WASHINGTON – Last month, a Republican-run, intensely partisan House subcommittee held a hearing, on what its majority claimed are financial ills affecting multi-employer pension plans, notably in construction.
Citing an editorial by the Wall Street Journal, panel chairman Phil Roe, R-Tenn., declared many such plans, jointly run by unions and firms, are underfunded and in financial trouble. The cumulative shortfall is in the billions of dollars, and workers are scared they might not get their pensions, the congressman charged.
Regardless of whether Roe is right – it depends on whose analysis you read and believe-the multi-employer pension plans and the rest of the union movement have had a knowledgeable partner to help insulate it from such struggles for years.
It’s called Ullico, Inc., a union-friendly financial services firm with a history of providing insurance and investment solutions to union workplaces. It’s also known as the Union Labor Life Insurance Company, and it’s also gone beyond life insurance.
The $5.6 billion firm and its affiliates are run by a board of directors, which includes labor union leaders, independent directors, and outside insurance and investment professionals. It provides investment vehicles for multi-employer pension plans, other union pension plans – and jobs for unionists, and not just in construction, either.
“We are beginning to explore lending opportunities again after temporary restraint,” due to the Great Recession, says CEO Ed Smith, a longtime business agent for Laborers Local 773 in Illinois and Laborers official before joining Ullico in a top post in 2007. Ullico, through its flagship investment product J for Jobs, lends to developers who use union labor to build hospitals, hotels, housing, shopping centers, even synagogues, aiming for good returns on its – and the unions’-investments.
“We recently had a meeting with our brokers at the JW Marriott in Chicago’s Loop,” Smith notes. “Not only was it built with union labor, but we put a clause in the loan agreement mandating card check recognition if the Marriott staff wanted to unionize.” It did. “Henry Tamarin, president of Unite Here Local 1, thanked us.”
The recession forced the company to slow its lending temporarily and restructure some $1.6 billion in contracts and construction schedules, says Smith, who’s been CEO for 18 months, after being president since 2008. The slump also gave Ullico’s J for Jobs fund a loss that year. “The loss wasn’t so much a surprise as was the shock of how really bad the economy was,” Smith says.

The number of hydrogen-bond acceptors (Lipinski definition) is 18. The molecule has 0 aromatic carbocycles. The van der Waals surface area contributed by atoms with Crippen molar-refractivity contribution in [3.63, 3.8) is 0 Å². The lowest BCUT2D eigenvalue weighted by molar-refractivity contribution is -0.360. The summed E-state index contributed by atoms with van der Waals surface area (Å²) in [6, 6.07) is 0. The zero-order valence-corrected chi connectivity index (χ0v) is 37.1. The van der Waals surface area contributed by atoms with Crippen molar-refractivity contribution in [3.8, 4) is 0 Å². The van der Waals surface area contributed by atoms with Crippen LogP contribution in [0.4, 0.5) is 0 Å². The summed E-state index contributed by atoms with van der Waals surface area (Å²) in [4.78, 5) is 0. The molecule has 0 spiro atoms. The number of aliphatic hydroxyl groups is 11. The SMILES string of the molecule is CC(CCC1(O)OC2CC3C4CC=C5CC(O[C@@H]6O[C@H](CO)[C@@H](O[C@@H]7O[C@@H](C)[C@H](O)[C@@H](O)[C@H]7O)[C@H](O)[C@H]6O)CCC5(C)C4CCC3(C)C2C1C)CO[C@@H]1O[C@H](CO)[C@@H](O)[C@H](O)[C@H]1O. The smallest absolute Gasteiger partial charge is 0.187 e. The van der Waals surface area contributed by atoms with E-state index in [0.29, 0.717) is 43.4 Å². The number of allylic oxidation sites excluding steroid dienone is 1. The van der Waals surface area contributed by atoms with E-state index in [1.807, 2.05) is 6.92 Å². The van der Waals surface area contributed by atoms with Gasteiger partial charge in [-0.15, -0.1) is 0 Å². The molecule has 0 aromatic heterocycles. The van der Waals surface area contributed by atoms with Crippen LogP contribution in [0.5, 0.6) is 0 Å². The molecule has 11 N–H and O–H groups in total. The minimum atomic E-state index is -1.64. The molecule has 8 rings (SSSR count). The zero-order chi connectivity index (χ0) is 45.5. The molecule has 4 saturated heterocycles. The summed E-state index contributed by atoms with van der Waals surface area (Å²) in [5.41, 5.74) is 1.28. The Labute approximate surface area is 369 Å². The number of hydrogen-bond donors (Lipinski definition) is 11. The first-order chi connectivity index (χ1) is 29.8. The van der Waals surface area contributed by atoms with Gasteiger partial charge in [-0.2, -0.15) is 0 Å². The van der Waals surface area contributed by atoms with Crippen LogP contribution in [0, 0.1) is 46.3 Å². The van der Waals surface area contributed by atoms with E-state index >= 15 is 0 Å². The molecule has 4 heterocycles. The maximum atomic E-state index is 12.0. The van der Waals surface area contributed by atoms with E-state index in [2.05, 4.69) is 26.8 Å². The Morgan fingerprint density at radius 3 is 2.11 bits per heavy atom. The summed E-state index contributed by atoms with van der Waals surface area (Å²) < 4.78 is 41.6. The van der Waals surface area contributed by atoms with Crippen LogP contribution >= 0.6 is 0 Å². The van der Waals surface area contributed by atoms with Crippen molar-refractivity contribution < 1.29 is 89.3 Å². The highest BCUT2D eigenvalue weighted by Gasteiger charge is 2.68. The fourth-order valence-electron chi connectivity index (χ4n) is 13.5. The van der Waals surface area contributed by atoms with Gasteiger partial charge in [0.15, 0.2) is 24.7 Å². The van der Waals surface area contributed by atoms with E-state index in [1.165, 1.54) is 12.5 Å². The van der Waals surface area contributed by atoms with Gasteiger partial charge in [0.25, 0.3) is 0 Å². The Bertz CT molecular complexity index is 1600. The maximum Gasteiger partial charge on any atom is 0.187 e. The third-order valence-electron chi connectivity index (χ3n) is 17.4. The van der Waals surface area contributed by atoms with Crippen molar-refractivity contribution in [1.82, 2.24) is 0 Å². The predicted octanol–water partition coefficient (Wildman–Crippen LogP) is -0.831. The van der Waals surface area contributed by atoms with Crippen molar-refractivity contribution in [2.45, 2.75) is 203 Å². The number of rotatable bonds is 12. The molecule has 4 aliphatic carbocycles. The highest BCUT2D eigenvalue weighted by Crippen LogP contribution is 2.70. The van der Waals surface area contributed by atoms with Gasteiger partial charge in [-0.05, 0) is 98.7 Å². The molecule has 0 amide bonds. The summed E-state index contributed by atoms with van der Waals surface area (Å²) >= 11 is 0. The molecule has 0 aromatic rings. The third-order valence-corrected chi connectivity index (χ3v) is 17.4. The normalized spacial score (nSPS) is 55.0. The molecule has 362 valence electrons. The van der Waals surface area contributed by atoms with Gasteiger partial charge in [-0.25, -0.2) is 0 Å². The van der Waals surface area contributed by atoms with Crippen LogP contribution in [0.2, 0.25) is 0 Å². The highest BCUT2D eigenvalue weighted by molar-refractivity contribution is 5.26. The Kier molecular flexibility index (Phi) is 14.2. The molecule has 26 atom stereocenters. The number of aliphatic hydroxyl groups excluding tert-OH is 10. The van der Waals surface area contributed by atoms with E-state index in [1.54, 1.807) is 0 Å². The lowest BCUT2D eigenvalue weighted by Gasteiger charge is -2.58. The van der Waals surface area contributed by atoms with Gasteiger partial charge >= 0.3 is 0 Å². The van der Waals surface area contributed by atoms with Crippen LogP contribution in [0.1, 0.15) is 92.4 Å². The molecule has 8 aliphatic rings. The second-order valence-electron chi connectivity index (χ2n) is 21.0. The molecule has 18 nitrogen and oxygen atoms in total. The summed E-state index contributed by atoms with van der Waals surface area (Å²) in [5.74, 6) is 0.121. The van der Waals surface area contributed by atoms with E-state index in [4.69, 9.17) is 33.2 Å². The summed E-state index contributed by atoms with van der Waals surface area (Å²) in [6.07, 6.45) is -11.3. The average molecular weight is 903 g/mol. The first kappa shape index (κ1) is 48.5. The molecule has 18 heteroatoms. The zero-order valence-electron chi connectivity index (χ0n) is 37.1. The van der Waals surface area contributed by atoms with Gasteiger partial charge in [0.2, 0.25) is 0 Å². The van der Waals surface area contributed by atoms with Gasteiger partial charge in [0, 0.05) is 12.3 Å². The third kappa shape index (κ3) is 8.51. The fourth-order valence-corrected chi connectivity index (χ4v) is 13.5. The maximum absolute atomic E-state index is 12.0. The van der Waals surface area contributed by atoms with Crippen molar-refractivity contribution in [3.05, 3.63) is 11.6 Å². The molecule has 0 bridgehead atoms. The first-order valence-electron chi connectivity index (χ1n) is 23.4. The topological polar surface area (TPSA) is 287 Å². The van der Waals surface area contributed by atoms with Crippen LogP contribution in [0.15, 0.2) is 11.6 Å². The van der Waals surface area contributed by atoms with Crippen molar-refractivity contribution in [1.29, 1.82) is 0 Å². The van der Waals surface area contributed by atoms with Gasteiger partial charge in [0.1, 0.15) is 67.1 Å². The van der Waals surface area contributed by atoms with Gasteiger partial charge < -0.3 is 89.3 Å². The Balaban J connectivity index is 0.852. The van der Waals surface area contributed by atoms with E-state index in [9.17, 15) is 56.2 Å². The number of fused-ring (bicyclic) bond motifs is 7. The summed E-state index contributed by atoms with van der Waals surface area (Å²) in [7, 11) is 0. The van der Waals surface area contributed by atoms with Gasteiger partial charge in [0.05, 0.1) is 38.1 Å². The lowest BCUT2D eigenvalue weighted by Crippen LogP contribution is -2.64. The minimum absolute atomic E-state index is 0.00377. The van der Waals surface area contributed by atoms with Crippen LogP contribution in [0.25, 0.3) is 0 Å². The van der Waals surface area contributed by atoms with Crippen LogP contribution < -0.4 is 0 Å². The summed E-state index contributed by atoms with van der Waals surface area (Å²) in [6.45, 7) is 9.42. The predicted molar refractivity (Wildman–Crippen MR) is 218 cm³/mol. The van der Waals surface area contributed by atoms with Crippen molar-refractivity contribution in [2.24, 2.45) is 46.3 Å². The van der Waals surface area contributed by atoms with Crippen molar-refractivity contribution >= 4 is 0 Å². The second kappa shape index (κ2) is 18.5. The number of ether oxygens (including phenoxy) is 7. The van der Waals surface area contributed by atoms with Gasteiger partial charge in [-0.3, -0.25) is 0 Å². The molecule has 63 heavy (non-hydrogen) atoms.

But now, lending is returning, with the “use-union-labor” condition, and more. “J for Jobs has invested over $30 billion invested in construction projects, and now we’re looking for similar deals in manufacturing facilities,” Smith adds.
The Union Labor Life Insurance Company, founded in 1927, doesn’t even have to lend most of the money to a project to gain that leverage. It can take minority stakes in big projects, while lending enough money to get agreement to use union labor.
That’s what Ullico achieved when it invested approximately $10 million in a $90 million expansion at Pace University in New York City. “We still had enough control that it was 100% union built and created 180 jobs,” Smith says.
Since Ullico’s ownership comes from the labor community, Smith said the shareholders expect the company to seek business opportunities that will benefit unions and union members, while providing a return on shareholder investment.
In addition to its investment vehicles, Ullico’s insurance companies seek new product lines to help union members, leaders and union workplaces. Those new lines include one for union construction contractors, creating insurance “captives” to help pay for workers’ comp claims – marketing “stop-loss” insurance to unions health and welfare plans to cover the costs of big claims and similar expenses.
They even include union liability insurance, to provide coverage for legal costs for union leaders accused of wrongdoing. It’s even considering how to help unions with insurance against cyberspace losses due to hackers, “worms,” and similar attacks.
Ullico may get to increase its role in the health care market, too, Smith says, given the U.S. Supreme Court decision upholding the Affordable Care Act, the Obama-pushed labor-backed health care law.
But the point of all the initiatives is the same: Finding areas that can make money for investing unions and investing union pension plans – and put union members to work.
“There’s real power when you can control the money. That’s the point of the Pace project. We are Labor’s company. We are them, and we want them to use our services to make money and jobs,” Smith concludes.